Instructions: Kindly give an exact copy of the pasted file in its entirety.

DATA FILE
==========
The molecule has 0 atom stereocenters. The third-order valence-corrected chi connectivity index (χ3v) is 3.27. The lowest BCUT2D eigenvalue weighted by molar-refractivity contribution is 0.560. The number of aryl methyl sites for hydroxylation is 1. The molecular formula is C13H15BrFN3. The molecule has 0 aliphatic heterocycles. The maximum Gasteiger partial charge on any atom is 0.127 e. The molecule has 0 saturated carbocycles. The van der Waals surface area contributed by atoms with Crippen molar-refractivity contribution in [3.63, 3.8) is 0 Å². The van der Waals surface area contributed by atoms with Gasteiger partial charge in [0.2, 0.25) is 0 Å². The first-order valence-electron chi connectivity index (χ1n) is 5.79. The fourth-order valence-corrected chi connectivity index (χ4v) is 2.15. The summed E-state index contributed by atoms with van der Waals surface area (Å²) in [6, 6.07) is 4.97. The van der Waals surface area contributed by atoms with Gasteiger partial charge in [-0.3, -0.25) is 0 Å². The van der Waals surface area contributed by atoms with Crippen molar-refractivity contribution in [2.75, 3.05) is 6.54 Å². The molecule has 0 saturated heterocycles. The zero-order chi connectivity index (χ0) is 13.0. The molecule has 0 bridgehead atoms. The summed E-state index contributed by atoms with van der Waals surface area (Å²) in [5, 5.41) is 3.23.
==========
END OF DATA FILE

The molecule has 0 atom stereocenters. The third-order valence-corrected chi connectivity index (χ3v) is 3.27. The lowest BCUT2D eigenvalue weighted by molar-refractivity contribution is 0.560. The number of aryl methyl sites for hydroxylation is 1. The molecular formula is C13H15BrFN3. The molecule has 0 aliphatic heterocycles. The maximum Gasteiger partial charge on any atom is 0.127 e. The molecule has 0 saturated carbocycles. The van der Waals surface area contributed by atoms with Crippen molar-refractivity contribution in [3.63, 3.8) is 0 Å². The van der Waals surface area contributed by atoms with Gasteiger partial charge in [0.2, 0.25) is 0 Å². The first-order valence-electron chi connectivity index (χ1n) is 5.79. The fourth-order valence-corrected chi connectivity index (χ4v) is 2.15. The summed E-state index contributed by atoms with van der Waals surface area (Å²) in [6, 6.07) is 4.97. The van der Waals surface area contributed by atoms with Gasteiger partial charge in [-0.3, -0.25) is 0 Å². The van der Waals surface area contributed by atoms with Crippen molar-refractivity contribution in [2.75, 3.05) is 6.54 Å². The molecule has 0 saturated heterocycles. The zero-order chi connectivity index (χ0) is 13.0. The molecule has 0 bridgehead atoms. The summed E-state index contributed by atoms with van der Waals surface area (Å²) in [5, 5.41) is 3.23.